Mohammed al-Tajer Engages Interactive Dialogue on Enforced Disappearances at HRC27

On 12 September, Bahraini lawyer Mohammed al-Tajer delivered an oral intervention (33:31) at the 27th Session of the United Nations Human Rights Council in Geneva under Agenda Item 3 during a Clustered Interactive Dialogue with the Working Group on Enforced or Involuntary Disappearances. Please continue reading for full remarks or click here to download a PDF.

الرجاء الضغط هنا  لقراءة هذه الرسالة باللغة العربي


Mr. President,

Alsalam Foundation, together with Americans for Democracy & Human Rights in Bahrain, Bahrain Institute for Rights and Democracy, the Bahrain Human Rights Observatory, and the Bahrain Center for Human Rights, would like to call the Council’s attention to recent acts of enforced disappearance in Bahrain, allegedly carried out by persons affiliated with the Government. The Government continues to violate protections guaranteed by both the UDHR and the ICCPR.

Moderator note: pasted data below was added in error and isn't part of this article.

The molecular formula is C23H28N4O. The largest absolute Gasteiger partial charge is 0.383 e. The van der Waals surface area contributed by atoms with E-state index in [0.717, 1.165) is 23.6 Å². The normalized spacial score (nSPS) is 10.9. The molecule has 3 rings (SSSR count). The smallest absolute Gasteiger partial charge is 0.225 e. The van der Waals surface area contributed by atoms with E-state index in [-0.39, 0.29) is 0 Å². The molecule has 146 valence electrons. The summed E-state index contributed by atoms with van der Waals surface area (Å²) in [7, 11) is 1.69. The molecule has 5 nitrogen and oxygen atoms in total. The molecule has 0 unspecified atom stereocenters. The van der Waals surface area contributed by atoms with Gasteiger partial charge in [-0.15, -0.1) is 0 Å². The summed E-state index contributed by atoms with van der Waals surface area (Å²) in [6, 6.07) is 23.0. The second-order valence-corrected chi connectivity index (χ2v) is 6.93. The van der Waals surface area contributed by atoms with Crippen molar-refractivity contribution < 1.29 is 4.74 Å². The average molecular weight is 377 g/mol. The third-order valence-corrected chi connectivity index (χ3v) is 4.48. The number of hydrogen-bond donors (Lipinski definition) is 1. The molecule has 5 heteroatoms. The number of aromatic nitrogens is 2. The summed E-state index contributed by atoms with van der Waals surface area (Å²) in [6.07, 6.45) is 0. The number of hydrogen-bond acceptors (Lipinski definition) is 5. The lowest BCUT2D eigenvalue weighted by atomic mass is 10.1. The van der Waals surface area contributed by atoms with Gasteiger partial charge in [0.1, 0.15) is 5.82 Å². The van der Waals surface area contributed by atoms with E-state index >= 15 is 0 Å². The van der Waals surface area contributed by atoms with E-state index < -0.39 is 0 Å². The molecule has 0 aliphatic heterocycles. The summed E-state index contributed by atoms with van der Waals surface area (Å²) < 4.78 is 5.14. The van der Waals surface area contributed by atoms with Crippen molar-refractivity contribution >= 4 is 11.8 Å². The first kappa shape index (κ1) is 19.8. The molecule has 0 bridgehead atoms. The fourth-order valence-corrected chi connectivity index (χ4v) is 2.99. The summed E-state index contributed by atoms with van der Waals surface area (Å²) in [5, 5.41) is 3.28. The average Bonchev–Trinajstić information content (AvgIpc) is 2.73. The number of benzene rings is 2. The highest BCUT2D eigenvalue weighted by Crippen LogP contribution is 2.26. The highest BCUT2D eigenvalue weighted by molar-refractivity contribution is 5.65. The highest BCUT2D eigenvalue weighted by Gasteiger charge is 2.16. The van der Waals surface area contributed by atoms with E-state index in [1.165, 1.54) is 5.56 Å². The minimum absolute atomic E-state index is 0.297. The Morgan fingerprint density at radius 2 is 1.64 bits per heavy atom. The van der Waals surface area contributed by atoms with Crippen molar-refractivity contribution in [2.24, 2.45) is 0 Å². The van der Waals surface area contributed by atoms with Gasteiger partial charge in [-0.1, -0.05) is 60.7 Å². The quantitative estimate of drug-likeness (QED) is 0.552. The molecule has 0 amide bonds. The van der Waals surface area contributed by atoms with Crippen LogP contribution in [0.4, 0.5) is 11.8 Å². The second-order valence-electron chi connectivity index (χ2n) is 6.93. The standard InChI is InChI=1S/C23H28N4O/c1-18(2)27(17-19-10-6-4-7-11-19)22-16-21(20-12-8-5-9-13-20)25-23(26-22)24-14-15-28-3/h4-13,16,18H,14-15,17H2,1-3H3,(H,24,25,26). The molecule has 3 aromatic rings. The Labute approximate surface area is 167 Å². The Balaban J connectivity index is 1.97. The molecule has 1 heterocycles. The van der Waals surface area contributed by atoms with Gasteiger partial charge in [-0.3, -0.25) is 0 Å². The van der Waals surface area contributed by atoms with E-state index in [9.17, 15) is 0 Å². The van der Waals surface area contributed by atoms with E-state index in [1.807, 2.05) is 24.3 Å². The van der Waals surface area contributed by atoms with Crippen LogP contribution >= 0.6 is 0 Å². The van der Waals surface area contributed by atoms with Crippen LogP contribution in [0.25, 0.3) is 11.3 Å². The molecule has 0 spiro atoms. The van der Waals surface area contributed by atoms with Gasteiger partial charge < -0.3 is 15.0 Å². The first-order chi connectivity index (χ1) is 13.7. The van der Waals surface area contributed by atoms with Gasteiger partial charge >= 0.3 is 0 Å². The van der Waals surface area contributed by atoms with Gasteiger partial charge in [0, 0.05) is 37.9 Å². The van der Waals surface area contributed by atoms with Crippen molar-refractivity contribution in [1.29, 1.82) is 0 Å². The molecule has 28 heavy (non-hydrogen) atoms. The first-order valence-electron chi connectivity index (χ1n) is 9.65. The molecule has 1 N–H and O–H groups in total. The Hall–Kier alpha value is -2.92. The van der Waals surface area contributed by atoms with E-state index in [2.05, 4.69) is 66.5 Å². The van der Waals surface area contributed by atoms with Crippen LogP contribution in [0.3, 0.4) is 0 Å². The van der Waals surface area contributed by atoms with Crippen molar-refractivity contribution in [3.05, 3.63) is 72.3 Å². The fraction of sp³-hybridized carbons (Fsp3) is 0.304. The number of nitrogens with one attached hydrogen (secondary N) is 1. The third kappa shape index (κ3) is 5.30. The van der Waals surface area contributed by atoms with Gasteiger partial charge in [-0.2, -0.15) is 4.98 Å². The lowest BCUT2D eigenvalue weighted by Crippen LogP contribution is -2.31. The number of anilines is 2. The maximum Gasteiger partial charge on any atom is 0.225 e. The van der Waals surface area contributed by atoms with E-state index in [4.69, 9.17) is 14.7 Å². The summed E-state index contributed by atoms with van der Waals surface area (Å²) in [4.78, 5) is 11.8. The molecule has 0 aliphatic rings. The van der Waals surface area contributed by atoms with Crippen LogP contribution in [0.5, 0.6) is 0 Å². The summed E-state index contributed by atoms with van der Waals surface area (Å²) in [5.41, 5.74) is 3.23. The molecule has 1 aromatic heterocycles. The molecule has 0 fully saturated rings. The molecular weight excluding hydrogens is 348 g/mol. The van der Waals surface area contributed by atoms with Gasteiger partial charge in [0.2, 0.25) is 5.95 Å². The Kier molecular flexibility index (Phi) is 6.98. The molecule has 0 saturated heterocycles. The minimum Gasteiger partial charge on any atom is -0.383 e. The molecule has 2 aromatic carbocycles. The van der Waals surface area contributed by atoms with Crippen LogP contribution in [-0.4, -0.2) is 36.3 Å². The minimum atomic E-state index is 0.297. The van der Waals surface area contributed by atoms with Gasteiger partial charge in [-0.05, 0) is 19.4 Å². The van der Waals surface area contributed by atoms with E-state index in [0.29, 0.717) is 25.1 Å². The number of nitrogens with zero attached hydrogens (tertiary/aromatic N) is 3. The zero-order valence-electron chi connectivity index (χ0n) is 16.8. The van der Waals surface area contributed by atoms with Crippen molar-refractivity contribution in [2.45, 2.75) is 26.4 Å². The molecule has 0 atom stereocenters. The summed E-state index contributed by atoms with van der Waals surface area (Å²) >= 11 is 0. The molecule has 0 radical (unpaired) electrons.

The Government of Bahrain claims to have implemented reforms based on the Bahrain Independent Commission of Inquiry’s findings, including “that the Government of Bahrain concealed or withheld from detainees and/or their families information about […] detained persons’ whereabouts…” However, its actions prove otherwise. ADHRB has documented dozens of human rights defenders, bloggers, journalists, and other Bahrainis who have been victims of enforced disappearance.

Ahmed al-Arab, 22 years old, is among those who have recently experienced enforced disappearance in Bahrain. On 9 January 2014, Bahraini security forces arrested Ahmed while he was at a relative’s house. Ahmed was then disappeared by the security forces until 29 January. In the course of his detention, Ahmed was tortured by security forces, during which they extracted a forced confession from him. Ahmed has yet to receive a trial.

Ahmed’s experience is not unique; it is part of a larger pattern of enforced disappearance in Bahrain. Dozens of Bahrainis have had similar experiences; in most cases, Bahrainis are disappeared for short-periods of time, lasting anywhere from 12 hours to four weeks, and are subjected to measures of torture during their disappearances.

We ask that the Working Group use its position to comment on enforced disappearances in Bahrain and to request a visit to Bahrain in order to assess enforced disappearances in the country.

Thank you.